Camera Nipponica: Photographs from Japan, 1880–1930
Unknown photographer. Untitled portrait.
The 1853 arrival of Commodore Perry’s “Black Ships” in Edo Bay marked the end of Japan’s rigid policy of seclusion, which had sheltered the country from foreign influence for over two centuries. Japan’s emergence from this period of isolation coincided with the rapid development of photography in the mid-nineteenth century, and the country’s introduction to the outside world was mediated in part by this new technology. Western and Japanese photographers alike, including Kimbei Kusakabe, Adolfo Farsari, and Nobukuni Enami, established commercial studios in the newly opened treaty port of Yokohama. Their inventories of meticulously hand-colored images of Japanese scenery and genre subjects successfully responded to the Western tourist’s taste for the exotic. Known as Yokohama shashin, these handsome photographs were sold separately or, more often, mounted on thick stock and bound between boards of lavishly decorated lacquer or silk brocade and sold as luxury albums.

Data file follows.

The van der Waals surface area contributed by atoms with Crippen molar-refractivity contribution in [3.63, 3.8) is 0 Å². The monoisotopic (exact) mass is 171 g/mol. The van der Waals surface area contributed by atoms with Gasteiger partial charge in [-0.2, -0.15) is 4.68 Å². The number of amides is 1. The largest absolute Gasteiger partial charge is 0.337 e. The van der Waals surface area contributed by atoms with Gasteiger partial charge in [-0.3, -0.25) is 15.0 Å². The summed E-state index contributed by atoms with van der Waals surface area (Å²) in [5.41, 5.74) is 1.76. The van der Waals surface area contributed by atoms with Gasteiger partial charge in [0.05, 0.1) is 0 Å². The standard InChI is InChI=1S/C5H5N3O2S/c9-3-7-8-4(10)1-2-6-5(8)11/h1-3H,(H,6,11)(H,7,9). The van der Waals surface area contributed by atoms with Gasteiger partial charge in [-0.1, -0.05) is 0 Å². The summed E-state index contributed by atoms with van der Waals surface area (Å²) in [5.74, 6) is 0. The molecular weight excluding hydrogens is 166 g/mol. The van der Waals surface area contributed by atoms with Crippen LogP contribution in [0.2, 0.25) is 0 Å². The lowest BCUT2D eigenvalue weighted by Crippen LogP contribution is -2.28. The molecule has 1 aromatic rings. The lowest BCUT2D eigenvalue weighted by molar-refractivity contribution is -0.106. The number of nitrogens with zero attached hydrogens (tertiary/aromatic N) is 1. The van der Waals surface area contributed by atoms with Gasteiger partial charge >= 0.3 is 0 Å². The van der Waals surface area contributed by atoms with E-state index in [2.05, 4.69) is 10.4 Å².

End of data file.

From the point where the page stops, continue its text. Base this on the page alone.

Camera Nipponica: Photographs from Japan, 1880–1930 includes examples of souvenir albumen prints and delicate glass lantern slides from the Meiji (1868–1912) and Taishō (1912–1926) eras. The exhibition also highlights a larger selection of vernacular portrait photography taken mostly by unknown Japanese photographers during the same time period. Providing an intriguing contrast to the photographs created specifically for foreign trade, these black and white images were made by and for the domestic Japanese market. Formal studio portraits and large group photographs in diverse settings give us an intimate and compelling look at Japan’s photographic—and cultural—history.